“I was no one’s sacrifice. Not then. Not now. Not ever.”// Review of “Serpent and Dove” by Shelby Mahurin

Title: Serpent and Dove (Serpent and Dove #1)
Author: Shelby Mahurin
Genre: Fantasy
Intended audience: YA (upper range)
Date Read: 03/10/19 – 12/09/19
Rating: ★★★★

Review:

This is one of those books where certain chapters were definitely worth five stars, but there were a few overall issues that meant I couldn’t award that to the whole book.

As far as characters go, I really enjoyed Lou. I loved that she spent a significant part of the book basically trolling Reid. But then she started developing real feelings for him and there was less of the fun stuff…

I also have to admit I find it hard to believe romances where Person A would literally kill Person B if Person A knew the truth about them, and they fall in love anyway. I just… how do you overlook that?

As for Reid himself, he’s honorable and sweet and noble, but… kind of boring?

I could never quite work out where and when the book was set. The religious characters refer to themselves as Christians and carry around Bibles… but the kingdom they live in appears entirely fictional… and not just a fictional country in Europe… truly fictional. They have running water and indoor plumbing, but no electricity… but some of their speech was very modern. So I never got a good sense of place.

But the writing itself is strong and leading up to what I thought was the climax, I couldn’t put the book down. i had to actively force myself to go to bed. But then after that section, the book kept going and the tension didn’t really rise again. I feel that this book should have ended with the attack on the city and the later events should have been the beginning of the second book.

There is lots of interesting set up for the next book and I’ll definitely think about reading it, though at the moment, I’m not completely committed.


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“In the end, it does not matter what a story is about. It only matters who gets to tell it.”// Review of “The Kingdom” by Jess Rothenberg

Title: The Kingdom
Author: Jess Rothenberg
Genre:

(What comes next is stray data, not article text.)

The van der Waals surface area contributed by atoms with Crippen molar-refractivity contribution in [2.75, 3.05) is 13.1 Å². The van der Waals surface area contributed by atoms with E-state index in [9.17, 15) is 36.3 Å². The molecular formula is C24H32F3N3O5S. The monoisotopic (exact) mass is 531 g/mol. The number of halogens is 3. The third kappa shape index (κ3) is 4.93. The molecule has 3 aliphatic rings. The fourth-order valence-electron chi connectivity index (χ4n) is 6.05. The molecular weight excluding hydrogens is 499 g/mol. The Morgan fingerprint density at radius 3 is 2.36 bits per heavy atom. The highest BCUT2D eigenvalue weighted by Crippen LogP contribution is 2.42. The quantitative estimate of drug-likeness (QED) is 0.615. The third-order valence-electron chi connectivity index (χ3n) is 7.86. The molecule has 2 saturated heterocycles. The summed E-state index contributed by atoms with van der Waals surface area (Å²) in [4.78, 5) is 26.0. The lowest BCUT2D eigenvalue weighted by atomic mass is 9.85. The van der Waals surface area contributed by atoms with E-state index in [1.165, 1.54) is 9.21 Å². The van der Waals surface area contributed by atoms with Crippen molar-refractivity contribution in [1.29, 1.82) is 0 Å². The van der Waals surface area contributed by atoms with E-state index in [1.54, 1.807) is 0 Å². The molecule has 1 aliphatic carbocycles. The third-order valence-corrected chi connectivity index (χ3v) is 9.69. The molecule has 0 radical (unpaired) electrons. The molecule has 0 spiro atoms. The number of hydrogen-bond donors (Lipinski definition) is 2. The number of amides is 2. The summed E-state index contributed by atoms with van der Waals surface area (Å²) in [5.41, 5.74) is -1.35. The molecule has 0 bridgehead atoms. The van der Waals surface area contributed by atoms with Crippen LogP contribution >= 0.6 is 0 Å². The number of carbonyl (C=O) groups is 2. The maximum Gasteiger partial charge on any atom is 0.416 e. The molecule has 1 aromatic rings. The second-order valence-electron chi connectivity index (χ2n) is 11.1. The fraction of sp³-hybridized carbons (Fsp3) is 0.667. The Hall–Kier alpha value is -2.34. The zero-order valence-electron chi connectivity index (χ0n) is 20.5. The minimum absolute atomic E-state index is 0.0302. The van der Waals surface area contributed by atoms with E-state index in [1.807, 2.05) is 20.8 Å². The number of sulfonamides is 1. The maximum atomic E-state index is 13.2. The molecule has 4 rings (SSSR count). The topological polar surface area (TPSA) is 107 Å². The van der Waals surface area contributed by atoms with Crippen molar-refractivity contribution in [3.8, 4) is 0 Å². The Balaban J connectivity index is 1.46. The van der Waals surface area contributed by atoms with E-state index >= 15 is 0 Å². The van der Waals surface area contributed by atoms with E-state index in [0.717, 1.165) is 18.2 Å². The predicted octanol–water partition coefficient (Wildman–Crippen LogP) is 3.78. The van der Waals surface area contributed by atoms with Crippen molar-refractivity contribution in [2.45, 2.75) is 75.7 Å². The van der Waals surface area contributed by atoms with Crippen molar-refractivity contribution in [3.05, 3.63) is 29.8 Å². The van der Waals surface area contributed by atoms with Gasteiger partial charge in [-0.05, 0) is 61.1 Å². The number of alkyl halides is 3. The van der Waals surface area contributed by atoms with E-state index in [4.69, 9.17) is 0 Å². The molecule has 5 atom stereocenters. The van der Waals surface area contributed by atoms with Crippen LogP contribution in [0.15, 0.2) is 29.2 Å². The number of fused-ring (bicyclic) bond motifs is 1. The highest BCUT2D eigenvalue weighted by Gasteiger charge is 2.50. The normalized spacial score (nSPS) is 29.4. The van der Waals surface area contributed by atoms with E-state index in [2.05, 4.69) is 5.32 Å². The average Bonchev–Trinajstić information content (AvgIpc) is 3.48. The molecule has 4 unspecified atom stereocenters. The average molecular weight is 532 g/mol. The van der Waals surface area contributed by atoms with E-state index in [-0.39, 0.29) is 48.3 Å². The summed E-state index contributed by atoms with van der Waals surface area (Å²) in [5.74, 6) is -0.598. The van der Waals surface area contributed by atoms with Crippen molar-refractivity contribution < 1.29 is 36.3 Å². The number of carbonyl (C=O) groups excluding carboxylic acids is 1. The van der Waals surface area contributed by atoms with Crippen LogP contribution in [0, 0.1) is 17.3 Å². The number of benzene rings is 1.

Sci-fi/romance
Intended audience: YA
Date Read: 07/10/19 – 09/10/19
Rating: ★★★★★

Review:

only found out about this book by accident! I’ve been out of the loop of new YA releases this year, but just happened to see someone in the line in front of me in a book shop buying this one. We had a mutual friend in the bookseller, and so we got chatting about it. Boy am I glad for that!

The plot was twisty and turny and left clues everywhere for people cleverer than I to pick up on. Some things that I thought were just world-building turned out to be hugely important later on. Rothernberg maintains the tension from the start to the end.

I have been known to say that I love Disney in spite of the knowledge that it is an evil, multinational corporation, and this book taps into the more sinister underside of the things we look to for comfort. Right from the start, you just feel that something is not quite right at the Kingdom.

While Ana is the main character, several of her ‘sisters’ (the seven half-human, half robot hybrid “Fantasists”) are starting to question their roles in the Kingdom, and whether the people who created her really have her best interests at heart (do they even think she has best interests?). The Kingdom is superficially inclusive, with Fantasists representing “all the cultures of the world” but really it is controlled by powerful, wealthy (it’s never specified but I want to say white, too) men who want to maintain the status quo. The Supervisors are always watching, and you’d best not say the wrong thing to an Investor.

Was the romance a little lacklustre? Er… yes. Because we are in Ana’s head the entire time, we get very little about Owen, apart from some records shown during the murder trial. Ana is following him around slightly creepily a lot more than she actually interacts with him. If we’re being honest.

Was the ending a little rushed? Maybe… I was so into it, though, I didn’t really notice that until I saw others pointing it out and I thought about it a bit… Obviously the author was doing something right to keep me hooked like that.

So much of my star ratings for books are just based on my reading experience, and this one left me breathless at the end. So that’s why it’s five stars from me in spite of those niggles.


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“It used to be simply noises. The noises were dreadful enough. But now sometimes I think I see it in the shadows.” // Review of “The Dead of Winter” by Chris Priestley

Title: The Dead of Winter
Author: Chris Priestley
Genre:
Horror
Intended audience: Middle-grade
Date Read:
01/10/19 – 03/10/19
Rating: ★★

Review: